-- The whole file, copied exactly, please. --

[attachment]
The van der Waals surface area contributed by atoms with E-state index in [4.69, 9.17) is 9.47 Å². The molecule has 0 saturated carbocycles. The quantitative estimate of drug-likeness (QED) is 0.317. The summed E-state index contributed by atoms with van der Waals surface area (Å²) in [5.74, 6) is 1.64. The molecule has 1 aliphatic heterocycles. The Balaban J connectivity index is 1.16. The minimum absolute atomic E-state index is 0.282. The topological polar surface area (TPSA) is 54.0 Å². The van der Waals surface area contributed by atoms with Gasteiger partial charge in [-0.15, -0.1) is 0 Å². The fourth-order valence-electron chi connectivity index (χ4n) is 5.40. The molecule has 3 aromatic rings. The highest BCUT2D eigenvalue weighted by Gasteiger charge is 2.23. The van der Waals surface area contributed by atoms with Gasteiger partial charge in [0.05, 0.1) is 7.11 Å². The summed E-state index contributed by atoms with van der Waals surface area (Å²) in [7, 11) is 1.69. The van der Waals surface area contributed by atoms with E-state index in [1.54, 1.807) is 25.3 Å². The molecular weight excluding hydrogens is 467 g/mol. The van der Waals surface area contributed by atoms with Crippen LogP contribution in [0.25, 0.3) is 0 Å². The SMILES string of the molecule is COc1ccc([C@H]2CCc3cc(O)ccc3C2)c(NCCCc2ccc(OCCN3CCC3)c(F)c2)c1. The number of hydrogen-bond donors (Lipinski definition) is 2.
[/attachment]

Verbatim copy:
The van der Waals surface area contributed by atoms with E-state index in [4.69, 9.17) is 9.47 Å². The molecule has 0 saturated carbocycles. The quantitative estimate of drug-likeness (QED) is 0.317. The summed E-state index contributed by atoms with van der Waals surface area (Å²) in [5.74, 6) is 1.64. The molecule has 1 aliphatic heterocycles. The Balaban J connectivity index is 1.16. The minimum absolute atomic E-state index is 0.282. The topological polar surface area (TPSA) is 54.0 Å². The van der Waals surface area contributed by atoms with Gasteiger partial charge in [-0.15, -0.1) is 0 Å². The fourth-order valence-electron chi connectivity index (χ4n) is 5.40. The molecule has 3 aromatic rings. The highest BCUT2D eigenvalue weighted by Gasteiger charge is 2.23. The van der Waals surface area contributed by atoms with Gasteiger partial charge in [0.05, 0.1) is 7.11 Å². The summed E-state index contributed by atoms with van der Waals surface area (Å²) in [7, 11) is 1.69. The van der Waals surface area contributed by atoms with E-state index in [1.54, 1.807) is 25.3 Å². The molecular weight excluding hydrogens is 467 g/mol. The van der Waals surface area contributed by atoms with Crippen LogP contribution in [0.25, 0.3) is 0 Å². The SMILES string of the molecule is COc1ccc([C@H]2CCc3cc(O)ccc3C2)c(NCCCc2ccc(OCCN3CCC3)c(F)c2)c1. The number of hydrogen-bond donors (Lipinski definition) is 2.